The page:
Andrew Unterberger: Hardly the first to point this out, but looking over the history of the most revered gay anthems, it's rare that they've felt as purposeful — not even calculated, but just explicit in their desire to support and uplift — as "You Need to Calm Down." "Born This Way" would be the most obvious modern exception, but even that felt like a natural extension of musical and topical themes that had existed in Gaga's artistry and history since her debut. Swift's reach is considerable enough that her gesture could be meaningful to plenty of LGBTQ folks who don't even yet have access to a community for support, but for those who do, I'd have to imagine this is the last Pride month where "Calm Down" will feature prominently.
5. Now that global superstars Ed Sheeran, Taylor Swift and Drake have all had multiple cracks at unseating Lil Nas X at No. 1 on the Hot 100 and (to this point) failed, is there anyone else you're still looking to as a looming threat? Or is the only challenge remaining to "Old Town Road" tying the 16-week Hot 100 No. 1 record maintaining its own momentum?
Trevor Anderson: Well, we got Discount Drake this time, so Premium Drake is always a threat. The Halley’s Comet that is Adele is out there somewhere, as she’s really the only artist who can simultaneously stream and sell enough to overrun the market. Rihanna attended at the BET Awards last week – is she gearing up for a non-Fenty Beauty press run – a.k.a. music?!
But as the almighty “Old Town Road” machine starts to slow — it recently fell from the heavens to return to an eight-digit weekly stream total — it looks like it might come down to a good-old-fashioned numbers race. “Road” is losing several million clicks a week, and the No. 2 streamer, Billie Eilish’s “Bad Guy” is still picking up steam. Lil Nas X’s new EP should help juice the track for a bit, but I’m eyeing — and hoping for? — a photo finish. A small, but significant variable to consider, too: Will the Lambs and Beliebers jump on the Billie bus if Lil Nas X gets dangerously close to their artists’ vaulted records?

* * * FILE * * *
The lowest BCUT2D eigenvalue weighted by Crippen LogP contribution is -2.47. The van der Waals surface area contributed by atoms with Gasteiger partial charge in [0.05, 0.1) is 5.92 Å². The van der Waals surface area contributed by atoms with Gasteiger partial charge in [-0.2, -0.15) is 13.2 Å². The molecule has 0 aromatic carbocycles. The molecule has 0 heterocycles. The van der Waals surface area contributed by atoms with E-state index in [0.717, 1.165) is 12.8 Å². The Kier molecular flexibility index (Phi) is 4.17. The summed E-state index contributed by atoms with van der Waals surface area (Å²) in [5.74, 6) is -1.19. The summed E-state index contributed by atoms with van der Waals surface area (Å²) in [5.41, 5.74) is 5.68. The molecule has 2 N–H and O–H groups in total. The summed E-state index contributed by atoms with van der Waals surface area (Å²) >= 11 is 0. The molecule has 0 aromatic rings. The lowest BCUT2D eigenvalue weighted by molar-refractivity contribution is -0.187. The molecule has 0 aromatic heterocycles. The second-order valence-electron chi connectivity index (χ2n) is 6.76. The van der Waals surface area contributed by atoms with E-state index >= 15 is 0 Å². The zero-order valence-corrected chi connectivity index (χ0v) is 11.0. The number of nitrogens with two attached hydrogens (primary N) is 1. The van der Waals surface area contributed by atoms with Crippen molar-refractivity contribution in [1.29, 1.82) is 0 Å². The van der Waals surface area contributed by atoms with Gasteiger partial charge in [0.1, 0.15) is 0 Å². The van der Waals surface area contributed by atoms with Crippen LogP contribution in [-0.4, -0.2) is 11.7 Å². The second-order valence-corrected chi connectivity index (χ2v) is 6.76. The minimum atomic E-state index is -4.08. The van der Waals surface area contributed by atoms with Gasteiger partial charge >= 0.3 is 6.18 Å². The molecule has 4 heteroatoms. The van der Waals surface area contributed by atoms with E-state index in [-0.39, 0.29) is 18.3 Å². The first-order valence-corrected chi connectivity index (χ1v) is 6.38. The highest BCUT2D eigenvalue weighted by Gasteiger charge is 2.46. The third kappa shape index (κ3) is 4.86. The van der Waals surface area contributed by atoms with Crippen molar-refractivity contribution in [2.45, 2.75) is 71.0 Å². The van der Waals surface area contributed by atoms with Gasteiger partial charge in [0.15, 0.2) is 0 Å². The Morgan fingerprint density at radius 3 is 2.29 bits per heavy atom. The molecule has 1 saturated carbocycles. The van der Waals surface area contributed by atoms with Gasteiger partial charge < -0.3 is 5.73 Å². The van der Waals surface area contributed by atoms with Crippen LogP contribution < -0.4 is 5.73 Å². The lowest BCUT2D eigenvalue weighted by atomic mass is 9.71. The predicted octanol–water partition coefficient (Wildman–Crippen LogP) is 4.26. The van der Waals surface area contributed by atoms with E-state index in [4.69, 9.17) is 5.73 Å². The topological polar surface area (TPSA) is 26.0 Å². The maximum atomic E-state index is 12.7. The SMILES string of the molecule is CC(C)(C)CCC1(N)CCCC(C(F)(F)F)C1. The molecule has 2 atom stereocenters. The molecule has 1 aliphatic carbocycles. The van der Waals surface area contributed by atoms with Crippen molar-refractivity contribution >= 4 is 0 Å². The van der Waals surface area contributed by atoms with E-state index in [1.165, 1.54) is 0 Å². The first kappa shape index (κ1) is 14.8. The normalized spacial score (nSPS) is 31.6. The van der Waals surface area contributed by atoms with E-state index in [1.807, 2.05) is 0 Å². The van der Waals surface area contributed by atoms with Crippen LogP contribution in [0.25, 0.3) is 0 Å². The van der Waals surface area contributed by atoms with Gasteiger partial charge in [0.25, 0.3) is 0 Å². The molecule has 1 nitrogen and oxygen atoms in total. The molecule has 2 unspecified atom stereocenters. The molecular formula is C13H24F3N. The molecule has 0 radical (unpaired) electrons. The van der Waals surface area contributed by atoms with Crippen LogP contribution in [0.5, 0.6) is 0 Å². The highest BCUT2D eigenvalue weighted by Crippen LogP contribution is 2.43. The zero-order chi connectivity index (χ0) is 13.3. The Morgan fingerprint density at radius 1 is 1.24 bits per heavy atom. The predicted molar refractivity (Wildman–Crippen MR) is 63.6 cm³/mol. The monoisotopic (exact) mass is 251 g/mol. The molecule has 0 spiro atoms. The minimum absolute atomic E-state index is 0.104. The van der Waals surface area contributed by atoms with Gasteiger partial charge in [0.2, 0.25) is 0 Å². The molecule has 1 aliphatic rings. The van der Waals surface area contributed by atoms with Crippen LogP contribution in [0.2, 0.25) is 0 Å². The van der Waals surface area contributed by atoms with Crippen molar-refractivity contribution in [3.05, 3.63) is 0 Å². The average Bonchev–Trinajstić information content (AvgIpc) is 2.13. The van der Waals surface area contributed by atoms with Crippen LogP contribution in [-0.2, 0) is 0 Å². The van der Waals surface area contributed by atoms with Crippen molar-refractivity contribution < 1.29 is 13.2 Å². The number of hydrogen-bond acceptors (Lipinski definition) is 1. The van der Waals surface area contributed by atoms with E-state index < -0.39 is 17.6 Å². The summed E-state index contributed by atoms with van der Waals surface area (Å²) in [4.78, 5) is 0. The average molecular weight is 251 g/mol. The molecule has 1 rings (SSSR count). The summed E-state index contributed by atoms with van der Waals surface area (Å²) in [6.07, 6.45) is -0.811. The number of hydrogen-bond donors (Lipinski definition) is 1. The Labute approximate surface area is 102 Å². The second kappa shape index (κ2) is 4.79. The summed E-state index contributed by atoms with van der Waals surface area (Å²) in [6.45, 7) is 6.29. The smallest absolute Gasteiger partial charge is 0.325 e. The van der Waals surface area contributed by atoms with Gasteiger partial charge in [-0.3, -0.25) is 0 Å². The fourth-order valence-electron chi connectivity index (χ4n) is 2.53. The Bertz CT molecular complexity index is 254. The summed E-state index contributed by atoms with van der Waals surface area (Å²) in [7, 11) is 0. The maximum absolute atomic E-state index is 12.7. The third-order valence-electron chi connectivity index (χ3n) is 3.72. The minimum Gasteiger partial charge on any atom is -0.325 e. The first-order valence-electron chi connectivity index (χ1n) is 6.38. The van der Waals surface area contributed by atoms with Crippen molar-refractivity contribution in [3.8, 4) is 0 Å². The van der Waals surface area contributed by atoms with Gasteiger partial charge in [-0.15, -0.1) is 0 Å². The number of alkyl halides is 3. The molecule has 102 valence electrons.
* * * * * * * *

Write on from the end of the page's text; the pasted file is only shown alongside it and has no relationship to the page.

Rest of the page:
Tatiana Cirisano: If Ed, Taylor, Drake — and Katy Perry, I’ll add — can’t topple Lil Nas X, I’m not sure who can. Camila Cabello and Shawn Mendes come to mind for their heavily-promoted, Latin-flavored new single “Señorita,” but to land at No. 1? I’d be shocked. That said, I also mention “Señorita” because it reflects the Latin-flavored, R&B-influenced sound that’s increasingly landing on the charts these days. Maybe it’s not that the global superstars have failed, but that listeners just aren’t satisfied by bubblegum-leaning pop music anymore. “Old Town Road” is racing against its own momentum, for sure — but at this point, maybe the song’s only real competition is something just as out-of-left-field, whether that’s another impossible-to-predict viral smash or hit that’s a genre of its own. (It’s worth mentioning that Billie Eilish almost had it with “Bad Guy,” which peaked at No. 2.)
Stephen Daw: I have given up on attempting to predict what will happen with "Old Town Road." Every time a song comes along that looks like it will finally overtake him on the chart, it falls short and LNX/BRC's reign on top continues. At this point, I wouldn't be all that surprised if he makes it all the way to the 16-week record. But there is one artist who I think could overtake him. If Rihanna were to drop the first single off of her forthcoming ninth album anytime within the next few weeks, I am confident that she could have the star power to topple Lil Nas X's reign. Outside of Ri-Ri, I don't see anyone else successfully challenging "Old Town Road."
Jason Lipshutz: Give us something, Rihanna! She’s recently been teasing new music, popping up at more high-profile events and generally outdoing the winding lead-up to Anti three-plus years ago. If a summer-ready new Rihanna single materializes in the coming weeks, the devotion from the Navy and curiosity from casual fans could finally tame Lil Nas X’s wild horse and burst into the top spot of the Hot 100.
Andrew Unterberger: Adele's probably not walking through that door anytime soon, so among the artists we haven't heard from yet during this run, I'd say it's probably down to Rihanna or Unexpectedly Massive Viral Artist To Be Named Later to launch a proper siege on No. 1. Don't discount "Señorita," though — it's perfect for 2019 pop radio, it's already climbed to No. 1 on Spotify and its music video has launched a million 'shippers across the Internet. I also wouldn't totally count out Drake either: If the Best in the World twofer is him dipping his toes back into the recording waters, there's no telling when he might return with a proper comeback single, with a video and narrative hook and all the usual bells and whistles. The man does love a challenge, and he doesn't have a whole lot of other worlds left to conquer at this point.